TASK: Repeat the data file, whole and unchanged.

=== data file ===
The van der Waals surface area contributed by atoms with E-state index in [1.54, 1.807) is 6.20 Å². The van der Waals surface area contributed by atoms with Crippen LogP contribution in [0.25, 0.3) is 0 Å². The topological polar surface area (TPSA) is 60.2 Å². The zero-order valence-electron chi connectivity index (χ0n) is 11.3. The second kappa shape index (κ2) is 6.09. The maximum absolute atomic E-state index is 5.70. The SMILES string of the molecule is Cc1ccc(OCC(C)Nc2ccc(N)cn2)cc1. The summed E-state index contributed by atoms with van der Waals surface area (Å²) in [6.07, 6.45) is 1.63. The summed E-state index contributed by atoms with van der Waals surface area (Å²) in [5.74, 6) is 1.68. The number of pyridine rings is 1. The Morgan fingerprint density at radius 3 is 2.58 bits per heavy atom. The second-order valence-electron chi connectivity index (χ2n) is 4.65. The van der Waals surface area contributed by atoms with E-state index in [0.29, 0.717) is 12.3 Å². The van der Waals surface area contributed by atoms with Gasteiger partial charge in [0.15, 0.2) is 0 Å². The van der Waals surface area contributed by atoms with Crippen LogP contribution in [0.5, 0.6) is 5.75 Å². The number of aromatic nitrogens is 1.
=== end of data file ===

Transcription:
The van der Waals surface area contributed by atoms with E-state index in [1.54, 1.807) is 6.20 Å². The van der Waals surface area contributed by atoms with Crippen LogP contribution in [0.25, 0.3) is 0 Å². The topological polar surface area (TPSA) is 60.2 Å². The zero-order valence-electron chi connectivity index (χ0n) is 11.3. The second kappa shape index (κ2) is 6.09. The maximum absolute atomic E-state index is 5.70. The SMILES string of the molecule is Cc1ccc(OCC(C)Nc2ccc(N)cn2)cc1. The summed E-state index contributed by atoms with van der Waals surface area (Å²) in [6.07, 6.45) is 1.63. The summed E-state index contributed by atoms with van der Waals surface area (Å²) in [5.74, 6) is 1.68. The number of pyridine rings is 1. The Morgan fingerprint density at radius 3 is 2.58 bits per heavy atom. The second-order valence-electron chi connectivity index (χ2n) is 4.65. The van der Waals surface area contributed by atoms with E-state index in [0.29, 0.717) is 12.3 Å². The van der Waals surface area contributed by atoms with Gasteiger partial charge in [0.15, 0.2) is 0 Å². The van der Waals surface area contributed by atoms with Crippen LogP contribution in [0.5, 0.6) is 5.75 Å². The number of aromatic nitrogens is 1.